Time for a new way to deal with our drugs policy

“Free bags of weed and crack cocaine if you vote SNP”. Thus declared one Unionist troll on twitter in response to the Scottish Government’s drug policy report which argued, amongst other things, for decriminalisation of possession of controlled drugs for personal use.

The online troll went a bit further than the main right-wing tabloids, but the gist of their front pages was the same. The SNP Government stands accused of encouraging drug use, taking the side of ne’er-do-wells over the righteous.

The Tories piled on. So too did Labour’s Sir Keir. The SNP was either playing politics or helping drug dealers – either way it was all their fault.

We need to get beyond this knee jerk nonsense if we are to have a grown-up debate about how to tackle the drugs crisis.

The Scottish Government has indeed recommended that the possession of small amounts of drugs for personal use should be decriminalised. Why do we think it reached that conclusion? Could it be that the thoughtful and mild-mannered Drugs Minister, Elena Whitham, is really in the pay of organised crime?

Perhaps it’s because the independent drugs task force called for it. Or maybe because more than 30 countries have now taken this step and are seeing their drug problems reduce rapidly.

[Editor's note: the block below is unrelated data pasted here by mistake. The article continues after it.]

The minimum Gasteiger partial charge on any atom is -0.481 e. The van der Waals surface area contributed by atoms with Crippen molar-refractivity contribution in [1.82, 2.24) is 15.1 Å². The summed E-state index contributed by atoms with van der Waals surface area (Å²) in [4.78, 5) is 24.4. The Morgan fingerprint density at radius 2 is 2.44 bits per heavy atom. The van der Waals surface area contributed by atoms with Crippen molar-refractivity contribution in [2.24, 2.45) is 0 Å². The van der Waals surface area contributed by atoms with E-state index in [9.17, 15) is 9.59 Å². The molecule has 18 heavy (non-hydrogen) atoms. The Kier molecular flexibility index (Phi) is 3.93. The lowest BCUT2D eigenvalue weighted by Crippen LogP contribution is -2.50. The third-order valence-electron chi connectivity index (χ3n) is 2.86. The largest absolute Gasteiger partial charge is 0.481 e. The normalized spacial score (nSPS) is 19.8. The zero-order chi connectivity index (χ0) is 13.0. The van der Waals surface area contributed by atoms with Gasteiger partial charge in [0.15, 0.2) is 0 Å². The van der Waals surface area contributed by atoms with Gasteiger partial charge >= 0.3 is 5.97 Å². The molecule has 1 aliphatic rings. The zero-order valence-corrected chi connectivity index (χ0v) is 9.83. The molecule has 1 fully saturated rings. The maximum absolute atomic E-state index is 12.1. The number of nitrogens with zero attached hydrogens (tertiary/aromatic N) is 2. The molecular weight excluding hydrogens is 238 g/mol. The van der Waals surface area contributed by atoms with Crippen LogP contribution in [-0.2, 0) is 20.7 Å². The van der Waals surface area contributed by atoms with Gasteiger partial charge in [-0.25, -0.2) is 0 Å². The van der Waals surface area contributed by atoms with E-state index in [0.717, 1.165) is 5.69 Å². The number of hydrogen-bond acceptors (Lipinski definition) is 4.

I know many people think that because drugs are illegal it stops them. It just doesn’t. Seriously, it works the other way round. It allows the market to be regulated by organised criminal gangs. It makes people who use drugs scared of seeking help, either through fear of retribution or of being charged themselves.

That’s why more than a hundred people in Scotland are dying every month. They die alone. Scared. Helpless. All because we have made them criminals.

It’s time to wake up. The Misuse of Drugs Act 1971 does not stop anyone who wants drugs getting hold of them. It just makes it very hard to do anything about it.

Decriminalisation instantly does three things. One, it means anyone with a problem can ask for help without being stigmatised or charged. Two, it means health professionals can intervene without fear of arrest, checking what’s in stuff, giving advice and stopping overdoses. And three, it means our police officers can stop arresting people for possession and concentrate on the organised criminal supply chain.

Drugs policy is reserved to Westminster. At the moment, the Scottish Government can do little but argue. That’s not playing politics, it’s just a fact. We need the Scottish Government to have the powers to act and we cannot wait for independence.

Westminster should devolve the power now. In truth, this could be done easily and without fuss. This is exactly what section 30 of the Scotland act is for.

I’m really not sure why they won’t. The Tories say they disagree with the policy of course; they see it as being “soft on drugs”. But if they devolved the power to Edinburgh and it didn’t work, they’d have another stick to beat the SNP with. And the Scottish Government would have nowhere to hide.

Maybe what they fear is that the policy might actually work. And if it did, they’d be under pressure to change throughout the UK. If that’s the case, then I wonder who is actually playing politics here.